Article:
Domestic abuse in England and Wales overview: November 2021

Figures on domestic abuse from police recorded crime and a number of different organisations.

This is the latest release. View previous releases

Contact:
Email Meghan Elkin

Release date:
24 November 2021

Next release:
To be announced

2. Main points

  • The number of police recorded domestic abuse-related crimes in England and Wales rose 6% in the year ending March 2021 to 845,734; this follows increases seen in previous years and may reflect improved recording by the police alongside increased reporting by victims.

  • The police made 33 arrests per 100 domestic abuse-related crimes in the year ending March 2021; the same as in the previous year (in the 38 police forces that supplied complete data in both years).

  • Referrals of suspects of domestic abuse-flagged cases from the police to the Crown Prosecution Service (CPS) for a charging decision decreased by 3%, from 79,965 in the year ending March 2020 to 77,812 in the year ending March 2021.

  • For the third successive year, the CPS charging rate for domestic abuse-related crimes in England and Wales decreased to 70% in the year ending March 2021, down from 76% in the year ending March 2018.

  • Demand on domestic abuse helplines increased in the year ending March 2021 with a 22% increase in calls to the National Domestic Abuse Helpline in England; this is not necessarily indicative of an increase in the number of victims, but perhaps an increase in the severity of abuse being experienced, and a lack of available coping mechanisms.

  • The number of cases discussed per 10,000 adult females at multi-agency risk assessment conferences (MARACs) rose to 46 compared with 43 in the previous year.

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3. Crime Survey for England and Wales

The face-to-face Crime Survey for England and Wales (CSEW) was suspended on 17 March 2020 because of the coronavirus (COVID-19) pandemic. It was replaced with the Telephone-operated Crime Survey for England and Wales (TCSEW). The TCSEW was specifically designed to continue measuring crime during this period. Concerns around confidentiality and respondent safeguarding led to domestic abuse questions being excluded from the survey. As a result, domestic abuse estimates are not available for the year ending March 2021.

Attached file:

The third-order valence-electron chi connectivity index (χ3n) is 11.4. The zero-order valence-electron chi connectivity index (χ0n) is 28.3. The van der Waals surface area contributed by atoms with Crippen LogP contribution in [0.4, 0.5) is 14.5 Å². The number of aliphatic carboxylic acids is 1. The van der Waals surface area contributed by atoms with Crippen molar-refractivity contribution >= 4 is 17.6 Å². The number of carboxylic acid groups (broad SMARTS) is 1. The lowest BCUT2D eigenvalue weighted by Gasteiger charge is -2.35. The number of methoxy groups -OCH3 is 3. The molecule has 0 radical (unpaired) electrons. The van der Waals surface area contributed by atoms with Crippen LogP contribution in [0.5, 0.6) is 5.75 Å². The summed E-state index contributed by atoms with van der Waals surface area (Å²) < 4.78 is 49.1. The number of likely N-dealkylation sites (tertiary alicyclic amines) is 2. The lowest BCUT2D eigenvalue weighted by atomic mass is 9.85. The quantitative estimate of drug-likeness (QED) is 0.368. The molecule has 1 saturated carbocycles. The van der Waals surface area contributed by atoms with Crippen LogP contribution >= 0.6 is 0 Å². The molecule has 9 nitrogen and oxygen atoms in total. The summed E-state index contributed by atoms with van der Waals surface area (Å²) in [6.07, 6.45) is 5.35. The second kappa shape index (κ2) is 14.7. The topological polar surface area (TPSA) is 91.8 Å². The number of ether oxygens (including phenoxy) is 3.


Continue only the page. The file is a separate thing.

The Domestic abuse in England and Wales: November 2021 release only analyses data from police recorded crime, government data from the criminal justice system and data from services available to victims of domestic abuse in England and Wales. Therefore, analysis presented in this release should be treated with caution as, without the CSEW estimates, we cannot present data in its entirety. Particularly the prevalence and characteristics of victims who do not report domestic abuse or seek support.

Our latest domestic abuse estimates from the CSEW can be found in our Domestic abuse in England and Wales: November 2020 release.

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4. Police recorded crime

Domestic abuse-related crimes

The number of domestic abuse crimes recorded by the police in England and Wales in the year ending March 2021 increased by 6%; from 798,607 in the year ending March 2020 to 845,734. This continues the trend of increases seen over previous years. Increases may, in part, be driven by general police improvements in offence-recording practices or increased willingness of victims to come forward to report domestic abuse.

Domestic abuse-related incidents cover reports where, after initial investigation, the police have concluded that no notifiable crime was committed. In the year ending March 2021, the number of domestic abuse-related incidents recorded by the police in England and Wales (613,929 incidents) increased by 6% compared with the year ending March 2020 where there were 581,649 incidents. This ended the trend of consecutive annual decreases seen in recent years.

Since the year ending March 2018, the number of domestic abuse-related crimes recorded by the police in England and Wales has exceeded the number of domestic abuse-related incidents (Figure 1).